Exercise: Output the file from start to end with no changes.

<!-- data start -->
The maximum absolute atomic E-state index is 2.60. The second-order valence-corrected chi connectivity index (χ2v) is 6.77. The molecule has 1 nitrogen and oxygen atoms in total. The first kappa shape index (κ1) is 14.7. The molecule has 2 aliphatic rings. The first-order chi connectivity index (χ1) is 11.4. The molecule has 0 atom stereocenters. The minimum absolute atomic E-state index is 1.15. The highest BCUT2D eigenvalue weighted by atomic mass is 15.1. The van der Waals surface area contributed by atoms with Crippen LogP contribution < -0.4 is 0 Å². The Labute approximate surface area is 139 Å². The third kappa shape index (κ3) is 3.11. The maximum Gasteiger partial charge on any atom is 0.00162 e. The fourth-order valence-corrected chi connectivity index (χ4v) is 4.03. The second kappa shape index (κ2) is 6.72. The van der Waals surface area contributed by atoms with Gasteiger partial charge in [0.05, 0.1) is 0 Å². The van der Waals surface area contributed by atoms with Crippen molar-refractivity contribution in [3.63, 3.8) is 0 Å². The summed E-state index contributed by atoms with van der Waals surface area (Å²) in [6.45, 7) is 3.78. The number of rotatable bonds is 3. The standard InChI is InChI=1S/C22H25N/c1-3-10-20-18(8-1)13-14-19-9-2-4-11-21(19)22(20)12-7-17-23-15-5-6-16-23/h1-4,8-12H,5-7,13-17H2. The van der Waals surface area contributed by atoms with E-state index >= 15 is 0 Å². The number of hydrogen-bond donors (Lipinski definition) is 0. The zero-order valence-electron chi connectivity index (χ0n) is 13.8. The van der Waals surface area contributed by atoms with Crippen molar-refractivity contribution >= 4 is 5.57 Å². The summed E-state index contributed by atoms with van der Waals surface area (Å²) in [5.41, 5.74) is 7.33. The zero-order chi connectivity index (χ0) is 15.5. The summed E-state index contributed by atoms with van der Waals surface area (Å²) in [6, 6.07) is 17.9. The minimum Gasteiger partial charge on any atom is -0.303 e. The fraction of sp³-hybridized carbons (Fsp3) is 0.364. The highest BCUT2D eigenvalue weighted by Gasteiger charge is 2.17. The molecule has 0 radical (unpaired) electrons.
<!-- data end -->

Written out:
The maximum absolute atomic E-state index is 2.60. The second-order valence-corrected chi connectivity index (χ2v) is 6.77. The molecule has 1 nitrogen and oxygen atoms in total. The first kappa shape index (κ1) is 14.7. The molecule has 2 aliphatic rings. The first-order chi connectivity index (χ1) is 11.4. The molecule has 0 atom stereocenters. The minimum absolute atomic E-state index is 1.15. The highest BCUT2D eigenvalue weighted by atomic mass is 15.1. The van der Waals surface area contributed by atoms with Crippen LogP contribution < -0.4 is 0 Å². The Labute approximate surface area is 139 Å². The third kappa shape index (κ3) is 3.11. The maximum Gasteiger partial charge on any atom is 0.00162 e. The fourth-order valence-corrected chi connectivity index (χ4v) is 4.03. The second kappa shape index (κ2) is 6.72. The van der Waals surface area contributed by atoms with Gasteiger partial charge in [0.05, 0.1) is 0 Å². The van der Waals surface area contributed by atoms with Crippen molar-refractivity contribution in [3.63, 3.8) is 0 Å². The summed E-state index contributed by atoms with van der Waals surface area (Å²) in [6.45, 7) is 3.78. The number of rotatable bonds is 3. The standard InChI is InChI=1S/C22H25N/c1-3-10-20-18(8-1)13-14-19-9-2-4-11-21(19)22(20)12-7-17-23-15-5-6-16-23/h1-4,8-12H,5-7,13-17H2. The van der Waals surface area contributed by atoms with E-state index >= 15 is 0 Å². The number of hydrogen-bond donors (Lipinski definition) is 0. The zero-order valence-electron chi connectivity index (χ0n) is 13.8. The van der Waals surface area contributed by atoms with Crippen molar-refractivity contribution >= 4 is 5.57 Å². The summed E-state index contributed by atoms with van der Waals surface area (Å²) in [5.41, 5.74) is 7.33. The zero-order chi connectivity index (χ0) is 15.5. The summed E-state index contributed by atoms with van der Waals surface area (Å²) in [6, 6.07) is 17.9. The minimum Gasteiger partial charge on any atom is -0.303 e. The fraction of sp³-hybridized carbons (Fsp3) is 0.364. The highest BCUT2D eigenvalue weighted by Gasteiger charge is 2.17. The molecule has 0 radical (unpaired) electrons.